Some medications can increase or reduce your white blood cell count, so your doctor may want to monitor these results if you’re taking such a medication. Irregular results are likely to prompt your doctor to order more tests before rushing to a conclusion.
Comprehensive Metabolic Panel
A comprehensive metabolic panel includes the results from the basic metabolic panel above but digs even deeper. It also evaluates your calcium, protein, albumin, bilirubin, phosphatase, AST, and ALT levels. That’s a lot of science right there, but in short, these are substances your liver produces or manages.
This test can determine if you have liver or kidney problems and if you’re at risk of developing kidney stones or gallstones. Your doctor may order more tests based on the results to see if you have any blockages in your urinary tract, liver, or kidneys.
This test evaluates your cholesterol levels and is broken down into four parts. It looks at good cholesterol, bad cholesterol, triglycerides, and the total amount of cholesterol in your blood. Having too much cholesterol in your blood can trigger a heart attack or stroke, so your doctor may want to make sure you’re managing your cholesterol levels with the right diet and medications, if necessary.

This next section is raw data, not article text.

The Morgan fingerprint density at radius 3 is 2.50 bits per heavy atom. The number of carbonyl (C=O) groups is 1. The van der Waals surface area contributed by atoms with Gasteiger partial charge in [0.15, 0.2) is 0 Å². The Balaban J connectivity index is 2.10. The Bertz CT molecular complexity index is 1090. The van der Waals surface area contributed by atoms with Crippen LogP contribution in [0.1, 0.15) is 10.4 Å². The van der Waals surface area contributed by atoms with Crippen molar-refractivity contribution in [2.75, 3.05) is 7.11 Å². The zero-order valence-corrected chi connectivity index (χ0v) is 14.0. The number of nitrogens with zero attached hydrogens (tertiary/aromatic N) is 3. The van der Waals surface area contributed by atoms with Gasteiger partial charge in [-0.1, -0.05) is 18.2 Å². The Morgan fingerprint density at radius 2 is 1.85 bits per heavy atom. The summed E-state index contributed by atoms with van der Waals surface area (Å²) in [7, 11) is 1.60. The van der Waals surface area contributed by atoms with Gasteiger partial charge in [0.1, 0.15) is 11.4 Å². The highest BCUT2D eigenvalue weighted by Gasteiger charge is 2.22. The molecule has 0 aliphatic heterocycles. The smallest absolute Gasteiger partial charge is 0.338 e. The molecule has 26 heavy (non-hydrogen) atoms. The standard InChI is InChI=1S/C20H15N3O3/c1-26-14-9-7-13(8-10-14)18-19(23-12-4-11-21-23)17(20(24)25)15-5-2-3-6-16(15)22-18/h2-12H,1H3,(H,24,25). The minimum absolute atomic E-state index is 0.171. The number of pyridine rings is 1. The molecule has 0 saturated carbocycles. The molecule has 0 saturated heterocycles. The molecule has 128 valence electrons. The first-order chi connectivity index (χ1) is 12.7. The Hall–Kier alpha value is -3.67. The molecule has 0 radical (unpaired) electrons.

If you have high cholesterol, you may be prescribed medication to treat it. To make sure the medication is working properly, you may need to have a lipid panel performed regularly so that your doctor can monitor your progress.
Interpreting Test Results
When your doctor provides you with a copy of your test results, look at the recommended ranges on the chart before looking at your result. For most tests, the ideal result rests within an acceptable range rather than one particular number.
It’s important that you understand what your results mean and what they say about your health. So, don’t be afraid to ask your doctor questions. Ask your doctor to thoroughly explain the results of your blood tests, and ask them to explain what the results say about your health. If your results aren’t in the ideal range, your doctor will work with you to make a health plan to help get you on the right track.